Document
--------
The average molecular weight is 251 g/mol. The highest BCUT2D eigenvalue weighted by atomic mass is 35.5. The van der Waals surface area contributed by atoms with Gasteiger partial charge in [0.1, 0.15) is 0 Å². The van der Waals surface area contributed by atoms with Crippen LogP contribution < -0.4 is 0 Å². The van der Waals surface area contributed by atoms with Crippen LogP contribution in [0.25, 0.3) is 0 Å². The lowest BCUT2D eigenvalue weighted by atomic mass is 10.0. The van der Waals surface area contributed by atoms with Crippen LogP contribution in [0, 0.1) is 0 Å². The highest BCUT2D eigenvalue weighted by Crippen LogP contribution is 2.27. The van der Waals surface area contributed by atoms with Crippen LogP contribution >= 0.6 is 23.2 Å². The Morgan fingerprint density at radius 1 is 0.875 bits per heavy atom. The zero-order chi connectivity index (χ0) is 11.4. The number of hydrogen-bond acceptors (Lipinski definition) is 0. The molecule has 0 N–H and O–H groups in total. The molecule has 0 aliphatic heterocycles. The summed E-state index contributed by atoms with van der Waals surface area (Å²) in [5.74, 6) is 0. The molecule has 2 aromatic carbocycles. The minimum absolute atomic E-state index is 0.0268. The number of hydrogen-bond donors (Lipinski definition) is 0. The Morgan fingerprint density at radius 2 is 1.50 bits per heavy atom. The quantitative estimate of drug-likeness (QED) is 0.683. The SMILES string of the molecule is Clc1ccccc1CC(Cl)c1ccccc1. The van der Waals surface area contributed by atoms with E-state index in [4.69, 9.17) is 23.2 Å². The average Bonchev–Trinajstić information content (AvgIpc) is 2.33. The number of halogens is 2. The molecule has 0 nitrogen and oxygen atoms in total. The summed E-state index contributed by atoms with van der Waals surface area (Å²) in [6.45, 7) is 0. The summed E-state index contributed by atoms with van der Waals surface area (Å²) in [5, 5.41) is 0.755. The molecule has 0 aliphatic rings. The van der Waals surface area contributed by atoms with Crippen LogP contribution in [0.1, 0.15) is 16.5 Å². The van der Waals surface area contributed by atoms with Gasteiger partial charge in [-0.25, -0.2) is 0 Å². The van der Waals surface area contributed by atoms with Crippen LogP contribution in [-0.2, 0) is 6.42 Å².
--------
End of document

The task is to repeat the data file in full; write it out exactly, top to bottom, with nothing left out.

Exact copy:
The average molecular weight is 251 g/mol. The highest BCUT2D eigenvalue weighted by atomic mass is 35.5. The van der Waals surface area contributed by atoms with Gasteiger partial charge in [0.1, 0.15) is 0 Å². The van der Waals surface area contributed by atoms with Crippen LogP contribution < -0.4 is 0 Å². The van der Waals surface area contributed by atoms with Crippen LogP contribution in [0.25, 0.3) is 0 Å². The lowest BCUT2D eigenvalue weighted by atomic mass is 10.0. The van der Waals surface area contributed by atoms with Crippen LogP contribution in [0, 0.1) is 0 Å². The highest BCUT2D eigenvalue weighted by Crippen LogP contribution is 2.27. The van der Waals surface area contributed by atoms with Crippen LogP contribution >= 0.6 is 23.2 Å². The Morgan fingerprint density at radius 1 is 0.875 bits per heavy atom. The zero-order chi connectivity index (χ0) is 11.4. The number of hydrogen-bond acceptors (Lipinski definition) is 0. The molecule has 0 N–H and O–H groups in total. The molecule has 0 aliphatic heterocycles. The summed E-state index contributed by atoms with van der Waals surface area (Å²) in [5.74, 6) is 0. The molecule has 2 aromatic carbocycles. The minimum absolute atomic E-state index is 0.0268. The number of hydrogen-bond donors (Lipinski definition) is 0. The Morgan fingerprint density at radius 2 is 1.50 bits per heavy atom. The quantitative estimate of drug-likeness (QED) is 0.683. The SMILES string of the molecule is Clc1ccccc1CC(Cl)c1ccccc1. The van der Waals surface area contributed by atoms with E-state index in [4.69, 9.17) is 23.2 Å². The average Bonchev–Trinajstić information content (AvgIpc) is 2.33. The number of halogens is 2. The molecule has 0 nitrogen and oxygen atoms in total. The summed E-state index contributed by atoms with van der Waals surface area (Å²) in [6.45, 7) is 0. The summed E-state index contributed by atoms with van der Waals surface area (Å²) in [5, 5.41) is 0.755. The molecule has 0 aliphatic rings. The van der Waals surface area contributed by atoms with Crippen LogP contribution in [0.1, 0.15) is 16.5 Å². The van der Waals surface area contributed by atoms with Gasteiger partial charge in [-0.25, -0.2) is 0 Å². The van der Waals surface area contributed by atoms with Crippen LogP contribution in [-0.2, 0) is 6.42 Å².